EMRFD Message Archive 3509

Message Date From Subject
3509 2009-08-31 05:57:36 timshoppa Theory/modeling of regenerative detectors
I had some fun building N1TEV's regenerative receivers, e.g. N1TEV's "high performance regenerative receiver design" over the weekend. The circuits use a "throttle capacitor" as a regeneration control, giving a smooth action superior to the Space Spanner I had as a kid. They have impressive audio clarity when receiving AM shortwave broadcasts. Spent an hour or two winding different coils for 49M and 31M last night and listening to all sorts of stuff with a two-transistor receiver!

What's interesting is that in real life, the regenerative detector I build on the bench seems to have a much higher gain than the SPICE models I play with.

In my SPICE models of J310-based regenerative detectors, I see very little shift in overall DC current draw by the detector as I twiddle the regeneration control up and down. Yeah, there's some shift, but it's very small, a few percent. I do see a fairly smooth advance in oscillator level as regeneration goes above the "start" point and things saturate.

In my real-world circuits, there is a substantial (20%, 30%) change in regenerative detector DC current as the regeneration kicks in and cranks up.

As far as I can figure out, the detection in a regenerative detector results from the change in average current through the detector/oscillator. At least that's my off-the-cuff description.

One possible hint that I don't fully understand: the real world regenerative oscillator waveform starts looking pretty gnarly, lotsa little bumps and spikes visible watching the 6MHz detector on my 100MHz scope, as I advance the regeneration control past the "start" point. The SPICE model seems to lack these waveform details, showing a more smooth progression towards saturation. Is it possible that parasitics and nonlinearities not so well modeled by SPICE are the larger part of the detection process?

Any other thoughts? I know better than to trust SPICE all the time in the face of real world data, but I like to understand how it differs from the real world.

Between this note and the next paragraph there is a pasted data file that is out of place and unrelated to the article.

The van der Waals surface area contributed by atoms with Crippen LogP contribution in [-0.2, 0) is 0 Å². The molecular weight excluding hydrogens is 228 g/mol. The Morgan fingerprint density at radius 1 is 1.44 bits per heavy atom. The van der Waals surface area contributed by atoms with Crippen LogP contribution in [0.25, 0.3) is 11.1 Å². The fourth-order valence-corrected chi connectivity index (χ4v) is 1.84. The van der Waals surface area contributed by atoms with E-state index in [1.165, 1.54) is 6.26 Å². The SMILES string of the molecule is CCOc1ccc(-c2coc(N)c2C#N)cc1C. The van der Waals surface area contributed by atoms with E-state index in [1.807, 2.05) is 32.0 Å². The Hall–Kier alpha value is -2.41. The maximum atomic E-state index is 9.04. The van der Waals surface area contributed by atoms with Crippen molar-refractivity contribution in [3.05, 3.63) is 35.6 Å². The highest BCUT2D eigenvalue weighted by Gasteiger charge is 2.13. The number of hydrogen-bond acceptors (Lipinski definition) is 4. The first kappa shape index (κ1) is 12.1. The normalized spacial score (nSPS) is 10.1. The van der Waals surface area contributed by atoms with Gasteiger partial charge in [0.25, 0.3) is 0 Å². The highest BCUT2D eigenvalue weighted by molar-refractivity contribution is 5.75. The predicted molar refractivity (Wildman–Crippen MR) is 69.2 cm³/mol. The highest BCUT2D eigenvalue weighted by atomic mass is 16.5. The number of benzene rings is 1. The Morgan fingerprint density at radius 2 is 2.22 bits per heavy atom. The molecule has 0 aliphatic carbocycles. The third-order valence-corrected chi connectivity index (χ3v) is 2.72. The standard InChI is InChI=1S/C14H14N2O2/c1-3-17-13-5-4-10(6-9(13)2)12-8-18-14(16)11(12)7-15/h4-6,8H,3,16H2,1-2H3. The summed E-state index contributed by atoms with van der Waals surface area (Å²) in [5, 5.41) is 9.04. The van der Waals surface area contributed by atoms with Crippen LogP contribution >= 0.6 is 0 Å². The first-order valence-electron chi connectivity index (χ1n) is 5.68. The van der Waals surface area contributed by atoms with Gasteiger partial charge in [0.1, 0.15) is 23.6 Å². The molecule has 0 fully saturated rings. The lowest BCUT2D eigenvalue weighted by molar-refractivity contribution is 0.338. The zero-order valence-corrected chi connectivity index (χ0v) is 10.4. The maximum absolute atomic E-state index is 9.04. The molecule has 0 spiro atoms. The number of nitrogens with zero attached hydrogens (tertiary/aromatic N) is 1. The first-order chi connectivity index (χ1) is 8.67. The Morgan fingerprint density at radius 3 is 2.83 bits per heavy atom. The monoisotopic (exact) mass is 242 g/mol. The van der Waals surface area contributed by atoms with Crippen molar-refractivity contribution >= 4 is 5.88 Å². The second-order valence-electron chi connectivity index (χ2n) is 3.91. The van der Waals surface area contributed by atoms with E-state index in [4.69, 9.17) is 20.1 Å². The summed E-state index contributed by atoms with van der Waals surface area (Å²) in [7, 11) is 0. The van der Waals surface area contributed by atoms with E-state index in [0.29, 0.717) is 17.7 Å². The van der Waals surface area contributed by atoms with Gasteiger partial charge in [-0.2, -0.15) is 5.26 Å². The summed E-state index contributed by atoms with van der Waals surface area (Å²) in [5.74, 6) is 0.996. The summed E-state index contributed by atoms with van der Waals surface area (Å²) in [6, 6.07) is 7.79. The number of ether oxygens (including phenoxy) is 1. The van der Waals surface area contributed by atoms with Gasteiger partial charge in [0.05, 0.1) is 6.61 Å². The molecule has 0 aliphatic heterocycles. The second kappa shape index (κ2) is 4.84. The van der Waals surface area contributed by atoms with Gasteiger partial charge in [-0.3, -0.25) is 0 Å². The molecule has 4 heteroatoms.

N3QE Tim
3510 2009-08-31 06:48:33 timshoppa Re: Theory/modeling of regenerative detectors
3511 2009-08-31 09:57:33 Paul Anderson Re: Theory/modeling of regenerative detectors
On 31-Aug-09, at 9:47 AM, timshoppa wrote:

> I just wanted to add that the observed change in detector/oscillator
> current is quite smooth - and feels almost linear in terms of
> rotation of the regeneration control - despite the gnarliness of the
> RF waveform. Very interesting.
One thing I have noticed is that some designs of regenerative
detectors seem, to me, identical to the basic design of a tesla coil.
If we look at a tesla coil from an electrical perspective, we have two
LC tank circuits. The primary has a large capacitance and low
inductance, the secondary has a low capacitance(the terminal at top
forms the capacitor) but a large inductance. They are inductively
coupled, and tuned to resonance. At this point it produces the
desired sparks. If the two are not resonant, it either doesn't
function at all or does so only very poorly.

Mind, I'm far from being an expert on either tesla coils or
regenerative detectors. I may be completely out in the wilderness on
that point.

> (Sorry, if you never saw a hit-and-miss engine start up you gotta go
> to youtube, but you'll miss the physical presence of the vibrating
> and smoke-blowing gizmo that is so essential!)
I have a 4HP vertical Goold, Muir and Shapley with the square hopper.
Love those engines, there is something about the sound of one that
does good for the soul.

Paul Anderson
3512 2009-08-31 10:27:24 iq_rx Re: Theory/modeling of regenerative detectors
Hi Tim,
Thanks for your hit-or-miss engine analogy. Another one I use is to compare a phasing rig with a two cylinder engine, with the two cylinders 90 degrees apart. That prevents it from running backwards--that is,
3527 2009-09-03 10:27:09 davidpnewkirk Re: Theory/modeling of regenerative detectors (long)